This is a guest post from Anna Keller. She has written here before about taking her son out of school, and then putting him back in. This is her third post.

I guess technically my son is an 11th grader. It’s a big year for most students—the year that counts the most for college applications when kids choose rigorous courses—often including AP and honors, get serious about extra curricular activities, and ramp up the community service. Many start heavy test prep.

And for my son’s 11th grade? We are deeply entrenched and committed to unschooling. So, does the label “11th grade” even count for anything? I have no idea. At this point we are way, way, way off the beaten path.

Today I sit in the corner of a house watching my son and his friends make a music video. This is no small production. The entire 4 minute video is done in 3 shots, with a steadicam and other specialized equipment that I can’t even wrap my head around. Someone is handling makeup, with a producer coordinating a complex 13-hour schedule, shot list, craft service, continuity and prop management. There are real props—lots of them—and rented costumes that tell everyone to bring their A game. There are 5 actors and a dancer.

The video is for a song on an album he wrote last summer, about the time our unschooling journey really began. He sang and played all the instruments himself, released the EP on streaming sites, and has worked with a band playing live venues since then. The project was the start of him running and managing his own life, with his dad and me as supporting characters.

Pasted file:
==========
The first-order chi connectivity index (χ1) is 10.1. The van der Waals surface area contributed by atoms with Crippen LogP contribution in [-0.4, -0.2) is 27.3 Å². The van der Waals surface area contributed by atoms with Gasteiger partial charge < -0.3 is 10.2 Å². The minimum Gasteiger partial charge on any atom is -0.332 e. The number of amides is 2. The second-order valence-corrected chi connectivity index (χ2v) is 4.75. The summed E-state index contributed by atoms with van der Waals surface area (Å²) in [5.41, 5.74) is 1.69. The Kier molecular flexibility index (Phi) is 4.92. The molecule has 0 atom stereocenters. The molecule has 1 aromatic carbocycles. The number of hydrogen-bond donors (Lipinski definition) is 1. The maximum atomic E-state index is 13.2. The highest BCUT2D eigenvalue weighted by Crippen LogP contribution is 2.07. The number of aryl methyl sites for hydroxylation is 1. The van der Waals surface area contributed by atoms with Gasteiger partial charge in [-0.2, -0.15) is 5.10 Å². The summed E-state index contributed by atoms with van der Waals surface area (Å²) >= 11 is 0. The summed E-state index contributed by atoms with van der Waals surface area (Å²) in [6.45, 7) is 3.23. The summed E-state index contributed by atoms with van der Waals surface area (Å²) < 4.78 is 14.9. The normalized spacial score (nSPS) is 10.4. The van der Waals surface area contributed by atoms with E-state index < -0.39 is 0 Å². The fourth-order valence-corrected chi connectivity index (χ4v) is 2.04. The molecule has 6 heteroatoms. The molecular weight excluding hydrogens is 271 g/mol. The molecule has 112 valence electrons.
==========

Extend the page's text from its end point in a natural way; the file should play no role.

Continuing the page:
The video he is shooting today is pretty typical of one of his self-directed projects. He’s done all the work, pulled together everything he needs, coordinated all the people to help him, and is running the show. We haven’t lifted a finger; our sole role is to provide his sounding board when he wants advice.

Past projects have included pulling together a music event with 4 local bands in a local coffee shop. He hoped to get 40 people, ended up turning people away when the headcount hit 150. He made over $1,000 that night between selling merchandise and charging at the door. He got it done with an assembled crew of volunteers (including many adults he has come to know through his unschooling adventures). My husband played roadie, helping with the gear, and I ran around making sure kids under 18 were behaving themselves. Other than that—we didn’t help at all. All the start-up funding, promotion, design, communication, scheduling, stage design, sourcing and managing the other bands—everything—he did himself.

If it sounds like I am bragging, please know that I’m only writing about it now because I want to tell people how much kids can do on their own, with no help, when you give them the space to pursue what they care about.

Most people think they know what it is like to foster independence in their kids. They are wrong. When I talk to parents about what my son does independently, they don’t believe me. Like, they actually don’t believe me. They look to shoot holes in all his supposed self-motivation asking tricky questions about this and that, trying to find some level of hidden parental involvement. Or parents rattle off all the ways they are helping their kids (running their schedules, communicating with teachers and the like, catching them when they fall, helping with school projects, setting up their community service) and I know to just keep my mouth shut about my own son.

The support my husband and give our son can be pretty clearly defined: